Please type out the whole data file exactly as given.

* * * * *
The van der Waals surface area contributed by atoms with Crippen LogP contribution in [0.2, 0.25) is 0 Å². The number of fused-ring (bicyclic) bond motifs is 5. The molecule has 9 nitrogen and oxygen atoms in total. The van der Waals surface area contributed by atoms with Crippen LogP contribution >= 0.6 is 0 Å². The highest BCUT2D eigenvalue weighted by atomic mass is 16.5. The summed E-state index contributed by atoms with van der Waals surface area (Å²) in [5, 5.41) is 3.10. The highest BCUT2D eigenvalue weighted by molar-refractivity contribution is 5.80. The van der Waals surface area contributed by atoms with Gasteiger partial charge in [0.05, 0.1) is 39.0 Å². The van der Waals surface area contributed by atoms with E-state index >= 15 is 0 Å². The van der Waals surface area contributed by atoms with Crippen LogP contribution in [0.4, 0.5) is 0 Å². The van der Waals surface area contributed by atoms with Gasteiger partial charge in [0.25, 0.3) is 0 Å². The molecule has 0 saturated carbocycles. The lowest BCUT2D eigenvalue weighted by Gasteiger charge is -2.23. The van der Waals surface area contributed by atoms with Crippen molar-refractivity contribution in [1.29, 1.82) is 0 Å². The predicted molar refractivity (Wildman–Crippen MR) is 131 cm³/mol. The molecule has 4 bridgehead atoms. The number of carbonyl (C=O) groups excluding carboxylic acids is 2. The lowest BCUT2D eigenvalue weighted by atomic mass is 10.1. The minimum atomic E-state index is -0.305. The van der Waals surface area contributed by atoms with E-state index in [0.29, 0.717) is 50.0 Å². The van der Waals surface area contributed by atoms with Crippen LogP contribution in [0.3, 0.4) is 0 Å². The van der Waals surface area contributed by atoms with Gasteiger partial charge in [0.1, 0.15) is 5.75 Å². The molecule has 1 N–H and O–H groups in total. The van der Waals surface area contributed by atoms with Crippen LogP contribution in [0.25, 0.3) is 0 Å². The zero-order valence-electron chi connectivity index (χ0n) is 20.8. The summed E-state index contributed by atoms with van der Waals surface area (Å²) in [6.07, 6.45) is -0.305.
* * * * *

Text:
The van der Waals surface area contributed by atoms with Crippen LogP contribution in [0.2, 0.25) is 0 Å². The number of fused-ring (bicyclic) bond motifs is 5. The molecule has 9 nitrogen and oxygen atoms in total. The van der Waals surface area contributed by atoms with Crippen LogP contribution >= 0.6 is 0 Å². The highest BCUT2D eigenvalue weighted by atomic mass is 16.5. The summed E-state index contributed by atoms with van der Waals surface area (Å²) in [5, 5.41) is 3.10. The highest BCUT2D eigenvalue weighted by molar-refractivity contribution is 5.80. The van der Waals surface area contributed by atoms with Gasteiger partial charge in [0.05, 0.1) is 39.0 Å². The van der Waals surface area contributed by atoms with E-state index >= 15 is 0 Å². The van der Waals surface area contributed by atoms with Crippen LogP contribution in [0.4, 0.5) is 0 Å². The van der Waals surface area contributed by atoms with Gasteiger partial charge in [0.25, 0.3) is 0 Å². The molecule has 0 saturated carbocycles. The lowest BCUT2D eigenvalue weighted by Gasteiger charge is -2.23. The van der Waals surface area contributed by atoms with Crippen molar-refractivity contribution in [1.29, 1.82) is 0 Å². The predicted molar refractivity (Wildman–Crippen MR) is 131 cm³/mol. The molecule has 4 bridgehead atoms. The number of carbonyl (C=O) groups excluding carboxylic acids is 2. The lowest BCUT2D eigenvalue weighted by atomic mass is 10.1. The minimum atomic E-state index is -0.305. The van der Waals surface area contributed by atoms with E-state index in [0.29, 0.717) is 50.0 Å². The van der Waals surface area contributed by atoms with Crippen LogP contribution in [0.3, 0.4) is 0 Å². The van der Waals surface area contributed by atoms with Gasteiger partial charge in [0.1, 0.15) is 5.75 Å². The molecule has 1 N–H and O–H groups in total. The van der Waals surface area contributed by atoms with Crippen LogP contribution in [0.25, 0.3) is 0 Å². The zero-order valence-electron chi connectivity index (χ0n) is 20.8. The summed E-state index contributed by atoms with van der Waals surface area (Å²) in [6.07, 6.45) is -0.305.